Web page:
BTN's annual answer book for business travel managers.
Loews Santa Monica Beach Hotel - March 21, 2019
etc.venues: Fenchurch Street - March 28, 2019
Hilton San Francisco Union Square - April 2, 2019
Corporate meeting and event teams face the opportunity of a lifetime. It may not feel that way, with last year's hotel commissions-cut announcements going into effect, but the opportunity is here.
The rise of remote and distributed teams is forcing the C-suite to find the right solutions for the future. "Borderless" offices have changed not only how companies recruit and retain talent, but also how they convert sales pipeline and build community—both inside the office and with customers. HR, marketing and sales departments are more determined than ever to build experiences that drive employee and customer engagement, as well as long-term loyalty. Those experiences have to include meaningful, in-person interactions, and with distributed teams in play, the strategy absolutely requires live events.
See where we're going here? The time is now for meeting and event teams to reinvent themselves as strategic partners that can provide M&E services across all company divisions, impacting business goals while also overseeing risk and spend. M&E teams won't get there with traditional meetings technology stacks, though. They're going to need to change their perspective on what the technology should do and even who can use it. If they can do that, they may also tap into a reservoir of new budgets and drive greater attention around their value.
Being a Strategic Partner
Prioritize User Experience: As a tech veteran, I've been surprised at how many buyers have said, "I don't care about the user experience; I just need the data." This perspective is not aligned with enterprise (or consumer) technology trends over the past decade. The reality is that great user experiences accelerate employee adoption and yield more powerful behavioral data that will help create the program of the future.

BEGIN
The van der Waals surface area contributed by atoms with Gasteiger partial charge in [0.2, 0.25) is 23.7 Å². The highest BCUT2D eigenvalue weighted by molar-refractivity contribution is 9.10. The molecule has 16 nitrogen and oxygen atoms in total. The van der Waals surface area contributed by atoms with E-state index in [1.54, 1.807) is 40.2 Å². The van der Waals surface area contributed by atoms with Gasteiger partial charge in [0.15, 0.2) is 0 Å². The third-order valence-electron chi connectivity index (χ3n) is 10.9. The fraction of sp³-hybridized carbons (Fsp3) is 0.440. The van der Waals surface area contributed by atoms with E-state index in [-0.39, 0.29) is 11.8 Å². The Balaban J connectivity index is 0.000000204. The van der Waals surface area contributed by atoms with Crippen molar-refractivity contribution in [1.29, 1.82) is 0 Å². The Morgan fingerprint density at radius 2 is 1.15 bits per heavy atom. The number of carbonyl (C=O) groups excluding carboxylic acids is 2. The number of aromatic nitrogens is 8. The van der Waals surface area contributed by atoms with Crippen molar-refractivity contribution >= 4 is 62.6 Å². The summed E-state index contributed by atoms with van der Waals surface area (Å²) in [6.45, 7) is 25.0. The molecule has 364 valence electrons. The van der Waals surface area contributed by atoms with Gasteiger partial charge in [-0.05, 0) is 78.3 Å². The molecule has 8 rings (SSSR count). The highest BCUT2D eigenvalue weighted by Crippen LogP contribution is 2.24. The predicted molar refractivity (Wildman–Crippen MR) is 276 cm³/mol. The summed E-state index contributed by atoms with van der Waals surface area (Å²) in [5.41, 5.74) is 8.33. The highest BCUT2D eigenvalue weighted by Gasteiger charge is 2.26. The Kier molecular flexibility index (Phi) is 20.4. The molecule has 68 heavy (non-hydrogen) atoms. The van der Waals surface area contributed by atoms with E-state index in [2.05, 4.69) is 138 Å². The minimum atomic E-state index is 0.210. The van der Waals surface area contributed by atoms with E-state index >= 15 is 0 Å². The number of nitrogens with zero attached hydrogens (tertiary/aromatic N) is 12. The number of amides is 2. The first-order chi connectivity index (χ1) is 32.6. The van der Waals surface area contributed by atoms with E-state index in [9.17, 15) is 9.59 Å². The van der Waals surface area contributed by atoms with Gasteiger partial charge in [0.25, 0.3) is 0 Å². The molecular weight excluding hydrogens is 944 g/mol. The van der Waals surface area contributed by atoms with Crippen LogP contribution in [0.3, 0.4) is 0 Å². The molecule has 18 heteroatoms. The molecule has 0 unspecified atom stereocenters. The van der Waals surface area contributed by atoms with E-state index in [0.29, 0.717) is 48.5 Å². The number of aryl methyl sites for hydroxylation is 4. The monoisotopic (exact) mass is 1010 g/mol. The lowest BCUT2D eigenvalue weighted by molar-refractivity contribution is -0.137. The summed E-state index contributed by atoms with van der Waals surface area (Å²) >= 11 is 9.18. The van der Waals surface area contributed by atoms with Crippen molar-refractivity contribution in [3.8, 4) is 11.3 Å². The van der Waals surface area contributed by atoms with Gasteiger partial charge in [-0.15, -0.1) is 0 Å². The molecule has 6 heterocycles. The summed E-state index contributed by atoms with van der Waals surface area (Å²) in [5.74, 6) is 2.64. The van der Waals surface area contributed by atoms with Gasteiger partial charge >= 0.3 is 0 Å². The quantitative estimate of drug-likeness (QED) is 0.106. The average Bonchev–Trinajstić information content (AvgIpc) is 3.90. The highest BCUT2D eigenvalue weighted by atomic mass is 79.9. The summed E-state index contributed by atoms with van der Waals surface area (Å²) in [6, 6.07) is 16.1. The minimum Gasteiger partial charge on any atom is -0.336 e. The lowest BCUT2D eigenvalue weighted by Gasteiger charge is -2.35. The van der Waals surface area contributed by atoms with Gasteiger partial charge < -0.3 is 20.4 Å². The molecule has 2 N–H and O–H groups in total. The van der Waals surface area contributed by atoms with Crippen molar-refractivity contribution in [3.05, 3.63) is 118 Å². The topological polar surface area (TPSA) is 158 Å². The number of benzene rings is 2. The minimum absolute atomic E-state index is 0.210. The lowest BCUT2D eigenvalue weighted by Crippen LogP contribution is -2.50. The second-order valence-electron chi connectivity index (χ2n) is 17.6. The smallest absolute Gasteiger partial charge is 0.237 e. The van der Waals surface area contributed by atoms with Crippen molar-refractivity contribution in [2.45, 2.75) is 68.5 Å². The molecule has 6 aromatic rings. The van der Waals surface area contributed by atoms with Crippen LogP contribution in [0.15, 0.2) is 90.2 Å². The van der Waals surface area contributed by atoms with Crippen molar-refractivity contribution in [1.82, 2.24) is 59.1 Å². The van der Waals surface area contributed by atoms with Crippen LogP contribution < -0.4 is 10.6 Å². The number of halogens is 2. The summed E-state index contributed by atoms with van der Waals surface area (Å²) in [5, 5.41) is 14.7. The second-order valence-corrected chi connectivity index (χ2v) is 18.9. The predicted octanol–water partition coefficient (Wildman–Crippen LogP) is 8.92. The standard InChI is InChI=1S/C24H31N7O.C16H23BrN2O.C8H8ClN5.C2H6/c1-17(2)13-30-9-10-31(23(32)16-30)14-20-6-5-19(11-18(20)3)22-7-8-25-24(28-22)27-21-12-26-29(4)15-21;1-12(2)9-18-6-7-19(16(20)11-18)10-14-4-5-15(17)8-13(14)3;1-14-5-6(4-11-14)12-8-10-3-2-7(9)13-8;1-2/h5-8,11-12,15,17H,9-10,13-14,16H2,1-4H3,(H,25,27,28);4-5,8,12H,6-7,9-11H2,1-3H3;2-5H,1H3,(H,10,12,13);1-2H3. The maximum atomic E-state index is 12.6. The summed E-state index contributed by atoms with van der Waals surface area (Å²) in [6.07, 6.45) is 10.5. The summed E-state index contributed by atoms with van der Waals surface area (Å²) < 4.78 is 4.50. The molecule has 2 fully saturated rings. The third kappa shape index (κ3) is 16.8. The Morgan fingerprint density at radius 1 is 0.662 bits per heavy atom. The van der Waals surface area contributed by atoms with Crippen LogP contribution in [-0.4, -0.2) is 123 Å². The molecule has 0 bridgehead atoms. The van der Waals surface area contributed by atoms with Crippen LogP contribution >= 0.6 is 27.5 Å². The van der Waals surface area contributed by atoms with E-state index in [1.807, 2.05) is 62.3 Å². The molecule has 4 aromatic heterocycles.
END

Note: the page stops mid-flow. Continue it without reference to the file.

Data Portability Is Critical: For long-term success, each organization must own their data and house it in a centralized store which they control. This gives the buyer the flexibility to select "the best provider for the job" versus sticking with an existing provider. It also frees the buyer to negotiate directly with technology providers rather than expose the company to higher prices due to intermediary markups.
Support, Support, Support: Technology is great, but support is still required. Meetings and events are complex undertakings. When assessing a modern tech solution, make sure human support is available to deal with challenges that crop up in "the last mile."
Get the Metrics Right: Meetings and events metrics are not like corporate travel metrics. It's not all about savings. That's how you measure a cost center. Meetings drive revenue, engagement and shareholder value. Setting M&E against strategic metrics like compliance or "return on objective" is the way to tap a reservoir of new budgets. Cost center-type metrics are important, but they don’t tell the full story about the strategic value.
Start Small: Appropriate scoping is the best way to impact change and introduce new technology. Start with small user groups that reside in your backyard. Get things right, and then expand gradually, with adoption as the key metric. Build integrations and global plans only after the core is in great shape.
Here's what I see for meetings and event technology. Ready? Go:
Ditch the Clutter: Arguably, Google is the most highly adopted software on the planet. Its interface? A single search bar. Yet, most of today's events technology asks employees to begin their event journeys with a 10-minute-long meeting request forms. Forget it. While the events team will always require complex solutions for their needs, significant change is on the horizon in terms of who will be using the tools. In a decentralized workplace, admins and ad hoc meeting owners in HR, sales or marketing need to build events, and this requires a completely different self-service approach.
It Must Be Intelligent: Strategic meetings programs have to get easier to deploy and adopt. They will do it with artificial intelligence and machine learning capabilities that automatically design events around business objectives and personalize packages with negotiated rates and policies, attendee preferences and local market nuances.
Analytics Ascend: The future of M&E technology should make lives easier and deliver data insights. In-person experiences can build a "social graph" of the workplace, ensuring event organizers include the right people in the right gatherings and understand the journey of the customer or employee. Return on objective or experience analytics will live easily alongside spend analytics to give the business a more comprehensive value picture.
When we embrace the value of meetings and push for a technology future that enables a consistent meetings strategy across the organization, teams finally will be recognized for the shareholder value they create.
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